Dog bite incidents in Japan number in the thousands every year

TOKYO —

“This breed of dog is known to be very gentle.”

“What can anyone say, but that it’s terribly tragic?”

J-Cast News (March 10) reported that death of a 10-month-old baby girl after having been bitten by a golden retriever in Hachioji City last week spurred a surprisingly large number of comments on news sites and bulletin boards.

On March 9, the victim was at her grandparents’ home, four kilometers from her parents’ residence. Earlier in the day, the child had been left at a nursery, but she developed a fever. Her mother was at work, so she called her parents, who agreed to look after the child at their home, as was the family’s occasional practice.

That evening, the child was crawling around the living room on the ground floor when the grandparents’ pet golden retriever snapped at the base of her neck. Her grandmother had been watching the child from close by, but had not been able to protect her from the animal. The grandfather quickly telephoned for an ambulance and the child was taken to a nearby hospital, but about two hours later she was pronounced dead.

The dog was a four-year-old male golden retriever weighing 40 kilograms. According to the grandparents, the animal was gentle and seldom even barked at strangers. There was a cage in the house for keeping the animal, but it was allowed to roam freely inside the house. The grandparents also own three other dogs, including an Akita and two smaller breeds. Next to their front entrance they had posted a “Beware of Dog” warning.

According to the Minami Ohsawa police station, the grandparents had told investigators that the child had not shouted at the dog or done anything to provoke it. Comments posted on news sites speculated as to the cause of the attack, such as “I wonder if the dog felt jealousy toward the baby” and “Even the most sociable dogs are known to have their bad moods.”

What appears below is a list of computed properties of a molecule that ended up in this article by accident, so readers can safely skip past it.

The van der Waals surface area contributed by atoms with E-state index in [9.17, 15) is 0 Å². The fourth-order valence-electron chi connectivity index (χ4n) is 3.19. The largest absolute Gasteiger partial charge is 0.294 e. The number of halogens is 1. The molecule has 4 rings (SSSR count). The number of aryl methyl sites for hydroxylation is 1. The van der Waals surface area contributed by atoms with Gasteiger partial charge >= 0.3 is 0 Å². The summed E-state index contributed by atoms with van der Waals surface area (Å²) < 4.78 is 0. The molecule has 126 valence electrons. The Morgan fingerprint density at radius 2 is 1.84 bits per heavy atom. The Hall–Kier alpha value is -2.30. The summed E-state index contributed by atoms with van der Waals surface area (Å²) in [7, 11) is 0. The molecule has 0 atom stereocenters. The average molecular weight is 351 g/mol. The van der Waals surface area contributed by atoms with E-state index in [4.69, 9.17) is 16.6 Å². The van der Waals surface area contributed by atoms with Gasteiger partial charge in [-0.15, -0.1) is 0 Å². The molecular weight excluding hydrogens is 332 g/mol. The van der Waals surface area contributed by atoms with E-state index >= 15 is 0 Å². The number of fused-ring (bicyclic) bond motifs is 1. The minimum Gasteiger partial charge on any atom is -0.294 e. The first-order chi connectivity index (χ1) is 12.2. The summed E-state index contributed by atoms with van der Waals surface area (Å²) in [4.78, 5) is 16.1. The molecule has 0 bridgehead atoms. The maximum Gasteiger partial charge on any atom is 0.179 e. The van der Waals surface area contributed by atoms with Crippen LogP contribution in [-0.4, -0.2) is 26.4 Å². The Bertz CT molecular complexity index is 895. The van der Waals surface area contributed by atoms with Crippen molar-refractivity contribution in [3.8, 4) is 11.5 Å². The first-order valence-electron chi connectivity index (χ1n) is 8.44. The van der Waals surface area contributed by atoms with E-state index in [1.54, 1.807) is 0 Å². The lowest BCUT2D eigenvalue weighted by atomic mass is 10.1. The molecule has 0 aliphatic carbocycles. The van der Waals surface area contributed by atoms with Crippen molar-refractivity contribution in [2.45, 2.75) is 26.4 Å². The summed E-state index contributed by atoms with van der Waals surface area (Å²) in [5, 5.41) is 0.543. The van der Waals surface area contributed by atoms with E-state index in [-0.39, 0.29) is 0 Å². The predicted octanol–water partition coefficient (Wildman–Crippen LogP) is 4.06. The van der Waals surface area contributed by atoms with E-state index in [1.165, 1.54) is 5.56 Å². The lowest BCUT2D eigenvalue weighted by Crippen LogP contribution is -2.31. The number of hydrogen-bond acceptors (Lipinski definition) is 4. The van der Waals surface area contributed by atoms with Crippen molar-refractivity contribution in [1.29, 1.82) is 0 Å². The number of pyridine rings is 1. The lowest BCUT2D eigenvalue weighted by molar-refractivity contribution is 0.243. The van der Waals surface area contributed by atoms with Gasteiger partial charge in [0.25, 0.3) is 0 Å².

The Social Health Welfare Department at the Hachioji Public Health Center, which is responsible for the welfare of pets such as dogs and cats, told J-Cast News’ reporter that the dog’s owner had not requested that the animal be taken into custody.

The reporter also asked if dogs biting small children was a frequent occurrence.

“Frequent incidents of biting aren’t limited to small children,” the official replied. “This is because many cases of dogs biting adults happen while the animal is being walked. Biting by smaller breeds such as Dachshunds and the like is more common than by larger dogs. I haven’t heard of many cases of bites by golden retrievers.”

The official was asked what he thought what caused the animal to bite.

“It may occur from a sense of jealousy, or the animal may not be walked often enough, and develop stress when being fed or when defecating. If it doesn’t like someone, it might become aggressive,” he said. “Dogs form a hierarchy toward the humans they encounter and it appears that their attitude toward children is different (from adults),” the official continued. “And animals, unlike humans, are guided by instinct. So while their owners might suppose them to be safe, they need to exercise caution. In the case of small children, it goes without saying that when allowing them to touch or play with a dog, adults need to exercise added caution to ensure the child’s safety.”

According to the Animal Welfare and Management Office of the Ministry of the Environment, in 2015, 4,208 incidents involving serious dog bites were reported nationwide, of which two involved deaths of people who were neither the owners or the owners’ family member. Bites of owners/family members accounted for no more than 5% of the total bites reported, but the office cautioned that by no means should dog owners regard any dog as being completely safe.

Japan Today

  • -3

    Laptop_Warrior

    I don't think I've ever seen a Pit Bull in Japan. An online search in Japanese was inconclusive. There doesn't seem to be any law against owning them.

  • 2

    Robert Dykes

    "Biting by smaller breeds such as Dachshunds and the like is more common"

    I worked at a vet clinic for nearly 5 years as an part time job when I was a student. I was bit (not badly) 3 times and every time they were the small toy sized dogs. I have never seen a large dog bite someone or even snap.

    "I don't think I've ever seen a Pit Bull in Japan."